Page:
Monday, 28 November 2011

Ken Russell's The Fall Of The Louse Of Usher (2002)

Sadly, legendary director Ken Russell has passed away. A long time favourite of mine, and genuine cause celebre of the British film industry. Never one to pander to the mainstream, his films polarized audiences more than almost any other film maker in history.
So, as a tribute, I decided to watch a film I'd had in my collection for a while, and shamefully never got round to watching. Who doesn't have a whole load of them? It would also be Russell's last full length film, although he did contribute a tale in the 2006 anthology 'Trapped Ashes' (the interestingly titled The Girl With Golden Breasts) which I have yet to track down.


Set in Orange County, but filmed in Russell's own back garden on what looks like a normal home camcorder, The Fall Of The Louse Of Usher tells the story of Roddy Usher (James Johnston from band Gallon Drunk) singer of a goth rock band, who kills his wife, Annabelle Lee (Emma Millions), plucking out her eye and eating it, then bricking her up with her pet dog. He is sent to a mental institution over seen by the rather odd Dr Calahari (played with amazing relish by Russell). After watching a music video of the singer, the mad doctor becomes more than a little enamoured by Usher's sister, Madeline (Lisi  Tribble, Russell's wife from 2001 til his death).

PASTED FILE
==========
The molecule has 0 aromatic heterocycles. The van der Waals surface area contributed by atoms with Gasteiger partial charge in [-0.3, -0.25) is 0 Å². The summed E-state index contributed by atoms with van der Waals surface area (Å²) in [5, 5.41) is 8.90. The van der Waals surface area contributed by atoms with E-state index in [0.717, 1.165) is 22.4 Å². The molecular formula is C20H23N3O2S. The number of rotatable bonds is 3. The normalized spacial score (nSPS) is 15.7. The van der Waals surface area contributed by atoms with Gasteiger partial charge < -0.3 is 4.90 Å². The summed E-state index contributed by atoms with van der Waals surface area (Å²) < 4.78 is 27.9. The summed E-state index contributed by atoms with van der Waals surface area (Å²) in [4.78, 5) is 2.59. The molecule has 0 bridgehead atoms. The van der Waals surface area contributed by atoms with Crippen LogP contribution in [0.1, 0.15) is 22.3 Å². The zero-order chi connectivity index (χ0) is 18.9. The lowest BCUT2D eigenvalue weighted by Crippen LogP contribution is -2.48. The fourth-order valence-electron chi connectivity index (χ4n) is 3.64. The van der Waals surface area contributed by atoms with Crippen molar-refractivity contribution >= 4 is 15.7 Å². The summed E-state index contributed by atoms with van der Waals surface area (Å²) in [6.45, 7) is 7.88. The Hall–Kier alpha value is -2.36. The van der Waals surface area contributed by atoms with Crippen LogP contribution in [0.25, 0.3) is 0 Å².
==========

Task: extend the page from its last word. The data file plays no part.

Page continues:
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There is a party planned for the staff and inmates of the asylum, Trying to pursuade Usher to sing at the do,  Nurse Smith (Marie Findley) injects him with Viagra and putting his boner at risk with a swinging knife pendulum.
Alongside other 'plot twists' we have the doctor trying to sustain life at the point of death - resulting in Ernest Valdemar (Pete Mastin) being a comatose, bitter zombie. A trip to the house of Usher - actually Russell's garden shed - and it's 'fall' is beautiful staged.  A mummy, mad psychic and a gorilla all add to the fun.
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Subtitled A Gothic Tale For The 21st Century,  Usher is a mix of Poe stories and a touch of The Cabinet Of Dr Caligari, Usher is everything but boring. An opening monologue paraphrased from The Tell Tale Heart, leads in to 80 mins of low rent gore, madness and musical numbers (based on Poe's poems) some  preposterous but hilarious dialogue, and the best use of everyday items you have seen - including one of those awful 'Big Mouth Billy Bass' things that were popular with the great unwashed a few years ago. DIY special effects make it feel like you're watching your mate's attempt at film making. It's a credit to Russell that this rises above what could have been an awful endurance, but his fertile imagination and glorious sense of humour and fun make it a joy to watch.